I’ve told you before about my morbid side. I love books about death and serial killers and kidnappings. I also love books about cults. Like this one.
The Brotherhood* by Jo Fenton introduces us to a grieving Melissa. Melissa’s parents have just died and her violent ex-boyfriend is harassing her. When new-friend Dominic offers her a safe haven at religious sect, The Brotherhood, she jumps at the chance. Melissa has a crush on the captivating leader but when engineering Mark joins her feelings become conflicted. Melissa soon realizes that The Brotherhood is not the safe haven she once thought and, when Dominic’s jealousy turns threatening, she begins to wonder how will she escape and save those she loves?
This book is intense. There is a lot of mental and physical abuse that takes place so please take that into accord before starting The Brotherhood. If you are one of those strange people, like me, that likes despair, you are in for a treat.
This book had me hooked. Admittedly, my interest wavered and it lost a bit of momentum but, overall, it was a great read. I wanted to read The Brotherhood because I like learning about cults. I wanted to see just how sucked in Melissa would get and also, how the author would describe the dynamics of a cult. She provided a good take on a cult however, the story was actually less about the cult itself and more about the relationship between Melissa and Dominic.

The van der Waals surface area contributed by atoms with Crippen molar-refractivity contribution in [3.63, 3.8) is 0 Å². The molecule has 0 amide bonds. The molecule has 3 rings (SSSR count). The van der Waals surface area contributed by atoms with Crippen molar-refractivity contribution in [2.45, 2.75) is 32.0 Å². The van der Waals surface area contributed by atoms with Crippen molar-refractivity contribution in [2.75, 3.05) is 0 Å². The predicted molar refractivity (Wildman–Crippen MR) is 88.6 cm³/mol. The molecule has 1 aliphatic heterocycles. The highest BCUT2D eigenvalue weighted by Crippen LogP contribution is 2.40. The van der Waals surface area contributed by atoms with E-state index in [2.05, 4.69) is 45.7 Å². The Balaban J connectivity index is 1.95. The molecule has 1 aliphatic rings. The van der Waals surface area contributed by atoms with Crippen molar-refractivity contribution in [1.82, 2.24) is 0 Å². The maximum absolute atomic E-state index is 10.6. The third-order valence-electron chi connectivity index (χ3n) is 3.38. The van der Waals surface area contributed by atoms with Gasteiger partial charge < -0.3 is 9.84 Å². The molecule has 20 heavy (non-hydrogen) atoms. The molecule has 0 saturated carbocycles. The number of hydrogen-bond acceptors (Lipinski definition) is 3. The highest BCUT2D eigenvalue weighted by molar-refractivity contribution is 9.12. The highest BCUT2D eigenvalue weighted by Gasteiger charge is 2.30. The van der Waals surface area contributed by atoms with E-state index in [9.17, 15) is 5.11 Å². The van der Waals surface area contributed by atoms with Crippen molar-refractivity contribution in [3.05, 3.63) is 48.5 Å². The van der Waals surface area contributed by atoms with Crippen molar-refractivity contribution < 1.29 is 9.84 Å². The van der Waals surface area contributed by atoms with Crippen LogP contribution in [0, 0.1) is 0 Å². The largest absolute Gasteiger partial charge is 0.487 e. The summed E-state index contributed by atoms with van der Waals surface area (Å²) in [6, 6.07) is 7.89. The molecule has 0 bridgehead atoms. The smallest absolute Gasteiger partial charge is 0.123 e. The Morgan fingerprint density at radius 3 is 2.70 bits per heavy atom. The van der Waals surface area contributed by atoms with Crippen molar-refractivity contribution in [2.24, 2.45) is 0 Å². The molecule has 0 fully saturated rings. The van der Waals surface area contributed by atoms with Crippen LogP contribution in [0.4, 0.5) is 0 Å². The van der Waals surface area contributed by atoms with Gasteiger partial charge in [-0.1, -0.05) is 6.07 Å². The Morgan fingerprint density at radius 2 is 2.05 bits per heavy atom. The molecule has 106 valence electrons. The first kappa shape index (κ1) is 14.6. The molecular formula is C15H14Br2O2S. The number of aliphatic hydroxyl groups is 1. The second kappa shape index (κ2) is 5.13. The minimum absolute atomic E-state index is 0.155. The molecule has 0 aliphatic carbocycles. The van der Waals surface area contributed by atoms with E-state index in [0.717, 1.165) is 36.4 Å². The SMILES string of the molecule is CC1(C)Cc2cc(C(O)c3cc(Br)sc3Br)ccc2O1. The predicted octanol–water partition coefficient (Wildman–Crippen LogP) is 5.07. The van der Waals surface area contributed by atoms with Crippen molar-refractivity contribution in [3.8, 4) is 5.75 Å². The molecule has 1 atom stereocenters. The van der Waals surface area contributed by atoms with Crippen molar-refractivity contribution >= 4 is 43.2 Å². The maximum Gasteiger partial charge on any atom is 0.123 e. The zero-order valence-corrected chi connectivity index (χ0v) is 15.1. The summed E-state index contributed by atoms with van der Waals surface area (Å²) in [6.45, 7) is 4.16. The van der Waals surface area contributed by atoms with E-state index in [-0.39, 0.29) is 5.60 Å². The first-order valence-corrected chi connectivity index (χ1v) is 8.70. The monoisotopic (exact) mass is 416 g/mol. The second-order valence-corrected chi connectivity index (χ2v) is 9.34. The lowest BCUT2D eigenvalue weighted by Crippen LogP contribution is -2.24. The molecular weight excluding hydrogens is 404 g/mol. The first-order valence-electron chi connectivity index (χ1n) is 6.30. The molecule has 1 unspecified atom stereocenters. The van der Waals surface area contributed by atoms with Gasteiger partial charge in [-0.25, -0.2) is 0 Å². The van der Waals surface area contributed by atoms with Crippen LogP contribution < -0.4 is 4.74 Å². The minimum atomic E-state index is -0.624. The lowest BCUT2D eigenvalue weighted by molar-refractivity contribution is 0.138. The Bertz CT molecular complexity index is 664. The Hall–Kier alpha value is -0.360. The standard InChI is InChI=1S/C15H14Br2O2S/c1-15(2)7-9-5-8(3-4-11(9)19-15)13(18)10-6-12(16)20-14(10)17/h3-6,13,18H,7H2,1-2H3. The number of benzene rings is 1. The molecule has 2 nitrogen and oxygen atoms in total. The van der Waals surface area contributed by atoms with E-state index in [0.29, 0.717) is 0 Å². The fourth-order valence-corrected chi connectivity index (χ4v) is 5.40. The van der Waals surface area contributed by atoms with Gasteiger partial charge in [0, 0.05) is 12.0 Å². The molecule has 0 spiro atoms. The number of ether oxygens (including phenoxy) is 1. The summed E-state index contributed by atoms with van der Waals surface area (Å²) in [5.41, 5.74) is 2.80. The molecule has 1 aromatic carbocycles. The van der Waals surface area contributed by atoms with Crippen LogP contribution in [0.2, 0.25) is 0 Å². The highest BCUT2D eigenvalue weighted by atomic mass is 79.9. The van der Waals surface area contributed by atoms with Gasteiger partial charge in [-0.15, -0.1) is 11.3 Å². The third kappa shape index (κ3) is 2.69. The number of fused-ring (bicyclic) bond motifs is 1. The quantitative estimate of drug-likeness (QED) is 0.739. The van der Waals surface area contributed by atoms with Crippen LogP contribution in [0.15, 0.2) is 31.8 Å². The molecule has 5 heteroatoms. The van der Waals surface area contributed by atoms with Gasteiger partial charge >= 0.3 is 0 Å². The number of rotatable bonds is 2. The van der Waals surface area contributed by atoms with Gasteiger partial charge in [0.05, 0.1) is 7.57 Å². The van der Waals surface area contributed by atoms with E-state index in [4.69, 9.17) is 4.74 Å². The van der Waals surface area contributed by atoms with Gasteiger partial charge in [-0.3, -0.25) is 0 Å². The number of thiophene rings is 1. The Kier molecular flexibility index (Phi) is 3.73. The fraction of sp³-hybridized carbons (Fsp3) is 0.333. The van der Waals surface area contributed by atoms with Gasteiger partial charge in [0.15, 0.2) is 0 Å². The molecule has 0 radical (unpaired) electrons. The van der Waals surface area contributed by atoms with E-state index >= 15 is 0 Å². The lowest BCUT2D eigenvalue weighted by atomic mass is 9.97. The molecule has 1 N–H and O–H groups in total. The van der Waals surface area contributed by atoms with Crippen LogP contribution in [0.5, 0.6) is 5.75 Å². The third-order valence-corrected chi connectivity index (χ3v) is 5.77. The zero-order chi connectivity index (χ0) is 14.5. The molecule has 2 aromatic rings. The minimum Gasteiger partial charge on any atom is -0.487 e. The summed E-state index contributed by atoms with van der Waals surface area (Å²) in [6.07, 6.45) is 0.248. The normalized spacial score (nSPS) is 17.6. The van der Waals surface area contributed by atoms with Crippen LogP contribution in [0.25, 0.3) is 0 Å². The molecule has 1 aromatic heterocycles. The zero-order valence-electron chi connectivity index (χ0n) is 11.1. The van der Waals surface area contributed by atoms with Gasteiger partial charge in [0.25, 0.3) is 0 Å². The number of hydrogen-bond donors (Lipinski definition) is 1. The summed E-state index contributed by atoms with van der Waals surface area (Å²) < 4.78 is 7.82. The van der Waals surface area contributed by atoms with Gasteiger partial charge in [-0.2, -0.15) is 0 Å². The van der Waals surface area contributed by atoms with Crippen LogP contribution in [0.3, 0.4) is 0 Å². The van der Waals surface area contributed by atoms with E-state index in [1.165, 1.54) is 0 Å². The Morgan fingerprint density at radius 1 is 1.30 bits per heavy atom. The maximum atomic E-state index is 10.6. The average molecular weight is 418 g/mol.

Their relationship is a turbulent one but certainly, one where Dominic has the upper hand. He is charming and manipulative and catches Melissa at a vulnerable time. Luckily, over the course of the book, we see Melissa regaining a sense of herself and realizing The Brotherhood, but mostly Dominic is not all it appears to be. That makes for a tense read, especially considering Dominic’s evil deeds are simply chilling.
There are some great secondary characters in this book, also. Such as Mark, who really loves Melissa, and nurse Emily who has Melissa’s best interests at heart. Melissa also makes some good friends like Tina and Jimmy. I appreciated the inclusion of these characters. It made me realize that people who get caught up in cults often need our sympathy and help rather than judgment. Who knows if we ourselves will find ourselves at such a low point that we are open to any kind of attention.
Overall, The Brotherhood is a great read. If you have any recommendations for similar books, let me know in the comments below.
I was sent a copy of this book in exchange for an honest review.